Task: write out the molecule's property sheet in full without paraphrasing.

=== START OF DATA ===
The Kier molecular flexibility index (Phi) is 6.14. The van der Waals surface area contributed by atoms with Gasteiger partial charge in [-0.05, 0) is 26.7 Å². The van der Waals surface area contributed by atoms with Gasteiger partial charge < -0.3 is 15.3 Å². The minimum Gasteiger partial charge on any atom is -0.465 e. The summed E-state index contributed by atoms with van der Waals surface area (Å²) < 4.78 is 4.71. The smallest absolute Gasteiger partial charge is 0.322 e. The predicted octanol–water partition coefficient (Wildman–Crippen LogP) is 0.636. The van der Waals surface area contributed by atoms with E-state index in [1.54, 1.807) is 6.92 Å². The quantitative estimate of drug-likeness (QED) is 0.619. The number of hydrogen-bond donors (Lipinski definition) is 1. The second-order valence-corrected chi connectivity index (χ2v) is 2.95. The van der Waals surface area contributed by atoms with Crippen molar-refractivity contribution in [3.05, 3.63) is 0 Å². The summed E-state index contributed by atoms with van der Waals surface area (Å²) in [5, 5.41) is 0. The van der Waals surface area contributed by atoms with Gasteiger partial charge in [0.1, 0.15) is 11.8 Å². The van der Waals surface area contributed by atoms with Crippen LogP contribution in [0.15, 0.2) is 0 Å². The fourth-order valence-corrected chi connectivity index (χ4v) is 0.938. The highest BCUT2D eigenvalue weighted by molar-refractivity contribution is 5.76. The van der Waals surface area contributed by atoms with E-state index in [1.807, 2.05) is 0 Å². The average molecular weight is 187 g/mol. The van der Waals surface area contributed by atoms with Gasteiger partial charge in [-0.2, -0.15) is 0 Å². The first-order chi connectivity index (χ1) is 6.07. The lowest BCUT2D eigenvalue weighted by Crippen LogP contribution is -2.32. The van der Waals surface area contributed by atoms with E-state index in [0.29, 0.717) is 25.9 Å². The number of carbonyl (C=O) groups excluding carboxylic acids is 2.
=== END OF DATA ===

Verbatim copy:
The Kier molecular flexibility index (Phi) is 6.14. The van der Waals surface area contributed by atoms with Gasteiger partial charge in [-0.05, 0) is 26.7 Å². The van der Waals surface area contributed by atoms with Gasteiger partial charge < -0.3 is 15.3 Å². The minimum Gasteiger partial charge on any atom is -0.465 e. The summed E-state index contributed by atoms with van der Waals surface area (Å²) < 4.78 is 4.71. The smallest absolute Gasteiger partial charge is 0.322 e. The predicted octanol–water partition coefficient (Wildman–Crippen LogP) is 0.636. The van der Waals surface area contributed by atoms with E-state index in [1.54, 1.807) is 6.92 Å². The quantitative estimate of drug-likeness (QED) is 0.619. The number of hydrogen-bond donors (Lipinski definition) is 1. The second-order valence-corrected chi connectivity index (χ2v) is 2.95. The van der Waals surface area contributed by atoms with Crippen molar-refractivity contribution in [3.05, 3.63) is 0 Å². The summed E-state index contributed by atoms with van der Waals surface area (Å²) in [5, 5.41) is 0. The van der Waals surface area contributed by atoms with Gasteiger partial charge in [0.1, 0.15) is 11.8 Å². The van der Waals surface area contributed by atoms with Crippen LogP contribution in [0.15, 0.2) is 0 Å². The fourth-order valence-corrected chi connectivity index (χ4v) is 0.938. The highest BCUT2D eigenvalue weighted by molar-refractivity contribution is 5.76. The van der Waals surface area contributed by atoms with E-state index in [1.807, 2.05) is 0 Å². The average molecular weight is 187 g/mol. The van der Waals surface area contributed by atoms with Gasteiger partial charge in [-0.2, -0.15) is 0 Å². The first-order chi connectivity index (χ1) is 6.07. The lowest BCUT2D eigenvalue weighted by Crippen LogP contribution is -2.32. The van der Waals surface area contributed by atoms with E-state index in [0.29, 0.717) is 25.9 Å². The number of carbonyl (C=O) groups excluding carboxylic acids is 2.